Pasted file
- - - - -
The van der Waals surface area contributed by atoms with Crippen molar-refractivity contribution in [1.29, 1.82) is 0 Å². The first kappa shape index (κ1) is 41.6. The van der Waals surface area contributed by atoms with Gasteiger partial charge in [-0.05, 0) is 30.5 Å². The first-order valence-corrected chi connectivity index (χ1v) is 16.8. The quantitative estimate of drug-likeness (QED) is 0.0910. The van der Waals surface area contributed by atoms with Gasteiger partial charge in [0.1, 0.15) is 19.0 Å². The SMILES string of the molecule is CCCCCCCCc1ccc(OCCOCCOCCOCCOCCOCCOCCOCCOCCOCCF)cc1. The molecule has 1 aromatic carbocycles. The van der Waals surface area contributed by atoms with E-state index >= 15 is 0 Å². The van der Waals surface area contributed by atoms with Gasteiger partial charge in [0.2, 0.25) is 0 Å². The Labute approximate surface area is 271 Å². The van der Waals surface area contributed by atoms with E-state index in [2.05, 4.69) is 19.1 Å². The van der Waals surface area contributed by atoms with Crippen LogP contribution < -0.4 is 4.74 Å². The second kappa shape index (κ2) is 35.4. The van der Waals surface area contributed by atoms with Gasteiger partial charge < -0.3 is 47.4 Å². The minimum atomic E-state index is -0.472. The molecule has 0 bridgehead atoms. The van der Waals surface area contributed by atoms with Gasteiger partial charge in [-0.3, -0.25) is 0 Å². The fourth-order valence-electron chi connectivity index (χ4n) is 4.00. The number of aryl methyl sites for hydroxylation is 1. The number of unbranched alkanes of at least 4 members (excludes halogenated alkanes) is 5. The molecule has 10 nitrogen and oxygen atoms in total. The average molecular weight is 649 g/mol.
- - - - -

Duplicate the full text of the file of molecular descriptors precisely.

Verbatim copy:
The van der Waals surface area contributed by atoms with Crippen molar-refractivity contribution in [1.29, 1.82) is 0 Å². The first kappa shape index (κ1) is 41.6. The van der Waals surface area contributed by atoms with Gasteiger partial charge in [-0.05, 0) is 30.5 Å². The first-order valence-corrected chi connectivity index (χ1v) is 16.8. The quantitative estimate of drug-likeness (QED) is 0.0910. The van der Waals surface area contributed by atoms with Gasteiger partial charge in [0.1, 0.15) is 19.0 Å². The SMILES string of the molecule is CCCCCCCCc1ccc(OCCOCCOCCOCCOCCOCCOCCOCCOCCOCCF)cc1. The molecule has 1 aromatic carbocycles. The van der Waals surface area contributed by atoms with E-state index >= 15 is 0 Å². The van der Waals surface area contributed by atoms with Gasteiger partial charge in [0.2, 0.25) is 0 Å². The Labute approximate surface area is 271 Å². The van der Waals surface area contributed by atoms with E-state index in [2.05, 4.69) is 19.1 Å². The van der Waals surface area contributed by atoms with Crippen LogP contribution < -0.4 is 4.74 Å². The second kappa shape index (κ2) is 35.4. The van der Waals surface area contributed by atoms with Gasteiger partial charge < -0.3 is 47.4 Å². The minimum atomic E-state index is -0.472. The molecule has 0 bridgehead atoms. The van der Waals surface area contributed by atoms with Gasteiger partial charge in [-0.3, -0.25) is 0 Å². The fourth-order valence-electron chi connectivity index (χ4n) is 4.00. The number of aryl methyl sites for hydroxylation is 1. The number of unbranched alkanes of at least 4 members (excludes halogenated alkanes) is 5. The molecule has 10 nitrogen and oxygen atoms in total. The average molecular weight is 649 g/mol.